Parotitis is an inflammation of one or both parotid glands, the major salivary glands located on either side of the face, in humans. The parotid gland is the salivary gland most commonly affected by inflammation.
Ministry of Health and Family Welfare, Government of India has issued the Standard Treatment Guidelines for Mouth Ulcers. Following are the major recommendations:
Acute bacterial parotitis:
Parotitis as Extrapulmonary
Acute viral parotitis (mumps):
These are also collectively known as chronic punctate parotitis or chronic autoimmune parotitis.
Lymphoepithelial lesion of Godwin:
Blockage of the main parotid duct, or one of its branches, is often a primary cause of acute parotitis, with further inflammation secondary to bacterial superinfection. The blockage may be from a salivary stone, a mucous plug, or, more rarely, by a tumor, usually benign.
Chronic nonspecific parotitis:
Recurrent parotitis of childhood
- Abnormal tastes, foul tastes
- Decreased ability to open the mouth B
- Dry mouth
- Fever DDD. Mouth or facial pain, especially when eating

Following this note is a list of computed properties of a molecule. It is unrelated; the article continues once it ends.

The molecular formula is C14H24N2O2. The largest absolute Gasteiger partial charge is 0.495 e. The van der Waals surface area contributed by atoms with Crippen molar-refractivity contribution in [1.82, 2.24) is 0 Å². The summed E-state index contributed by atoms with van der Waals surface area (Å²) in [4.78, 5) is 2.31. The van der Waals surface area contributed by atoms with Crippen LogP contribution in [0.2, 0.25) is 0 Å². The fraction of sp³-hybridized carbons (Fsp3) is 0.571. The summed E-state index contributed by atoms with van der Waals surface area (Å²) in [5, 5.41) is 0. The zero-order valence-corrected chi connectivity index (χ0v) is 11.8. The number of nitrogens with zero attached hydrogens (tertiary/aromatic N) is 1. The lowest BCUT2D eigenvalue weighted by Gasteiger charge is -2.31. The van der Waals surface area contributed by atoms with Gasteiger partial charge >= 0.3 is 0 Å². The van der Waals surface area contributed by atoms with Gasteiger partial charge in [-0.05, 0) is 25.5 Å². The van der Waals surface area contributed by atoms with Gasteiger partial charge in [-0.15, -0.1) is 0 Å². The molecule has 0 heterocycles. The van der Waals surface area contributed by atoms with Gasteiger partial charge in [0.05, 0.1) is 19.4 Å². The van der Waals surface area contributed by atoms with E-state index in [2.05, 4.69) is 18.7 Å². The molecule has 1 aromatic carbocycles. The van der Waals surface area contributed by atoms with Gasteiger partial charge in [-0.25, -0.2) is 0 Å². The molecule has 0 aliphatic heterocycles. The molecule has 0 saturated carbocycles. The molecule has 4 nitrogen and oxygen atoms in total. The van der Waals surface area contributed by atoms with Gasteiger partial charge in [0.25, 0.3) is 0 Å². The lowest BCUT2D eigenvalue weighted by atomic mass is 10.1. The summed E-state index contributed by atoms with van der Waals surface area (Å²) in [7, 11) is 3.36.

- Redness over the side of the face or the upper neck
- Swelling of the face (particularly in front of the ears, below the jaw, or on the floor of the mouth)
Signs and tests
An examination by the health care provider or dentist shows enlarged salivary glands. Pus may drain into the mouth. The gland may be painful, particularly with bacterial infections. Viral infections such as mumps may cause painless swelling of the glands. A CT scan or ultrasound may be done if the doctor suspects an abscess.
In some cases, no treatment is necessary.
If there is pus or a fever, or if the infection is known or thought to be bacterial, antibiotics may be prescribed. Antibiotics are not effective against viral infections.
If there is an abscess, surgical drainage or aspiration may be done.
Good oral hygiene, with thorough tooth brushing and flossing at least twice per day, may aid healing and help prevent an infection from spreading. If you are a smoker, stop smoking as it helps in recovery.
Warm salt water rinses (1/2 teaspoon of salt in one cup of water) may be soothing and keep the mouth moist.
Drink lots of water and use sugar-free lemon drops to increase the flow of saliva and reduce swelling. Massaging the gland with heat may help.
Guidelines by The Ministry of Health and Family Welfare :
Dr J M Hans Ex-HOD Dept. of Otorhinolaryngology Dr.RML Hospital New Delhi